Kyle Soller, Vanessa Redgrave, and Samuel H Levine in The Inheritance Part 2 West End. Photo Credit Marc Brenner.jpg

Forster’s Howards End, much like his Maurice, is gorgeous and deep, and as told in the beloved Merchant/Ivory film and reformulated into this epic masterpiece, The Inheritance by Lopez delivers on so many levels of observation and deconstruction in class structure and sociopolitical decrees that it is a wonder that it works as well as it does. Lopez finds his way through these themes and constructs them all most delicately and compassionately into a different time and place while holding true to the questions the story raises. It plays on Forster’s Maurice and the gay civil rights movement with clarity and sweet charm, developing ideas of prosperity and privilege that impact our fearlessness and pride. I couldn’t rise to my feet and applaud enough at the end of those nearly 7 hours, especially knowing that I’ll most likely have another chance, quite happily, to see The Inheritance once again when it floats over on Angel’s wings to Broadway, hopefully fully intact and ready to stomp its way onto the streets where this play lives.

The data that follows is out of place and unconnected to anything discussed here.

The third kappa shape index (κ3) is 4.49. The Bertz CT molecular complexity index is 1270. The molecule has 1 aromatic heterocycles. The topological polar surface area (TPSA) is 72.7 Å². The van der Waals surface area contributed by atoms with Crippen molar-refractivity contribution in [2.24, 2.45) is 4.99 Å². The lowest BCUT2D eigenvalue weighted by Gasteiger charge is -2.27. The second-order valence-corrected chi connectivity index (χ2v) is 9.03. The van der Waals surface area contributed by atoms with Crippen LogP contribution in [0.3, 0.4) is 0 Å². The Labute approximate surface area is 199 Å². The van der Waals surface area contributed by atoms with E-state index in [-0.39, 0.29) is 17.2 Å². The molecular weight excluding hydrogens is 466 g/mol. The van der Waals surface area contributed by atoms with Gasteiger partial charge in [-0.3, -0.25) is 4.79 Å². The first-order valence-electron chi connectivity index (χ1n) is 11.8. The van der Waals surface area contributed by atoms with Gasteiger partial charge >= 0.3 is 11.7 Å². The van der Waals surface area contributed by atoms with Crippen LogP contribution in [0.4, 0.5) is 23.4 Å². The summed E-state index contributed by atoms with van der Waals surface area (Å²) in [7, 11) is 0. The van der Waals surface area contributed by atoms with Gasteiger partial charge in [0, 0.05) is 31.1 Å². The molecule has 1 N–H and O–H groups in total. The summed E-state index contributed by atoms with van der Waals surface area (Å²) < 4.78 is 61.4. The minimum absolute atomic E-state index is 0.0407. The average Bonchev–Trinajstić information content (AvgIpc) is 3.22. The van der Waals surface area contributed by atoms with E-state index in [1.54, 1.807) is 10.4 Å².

Paul Hilton in The Inheritance Part 2 West End. Photo Credit Marc Brenner.jpg

Vanessa Redgrave’s Ruth would, and should, be very proud.

vanessa redgrave, howards end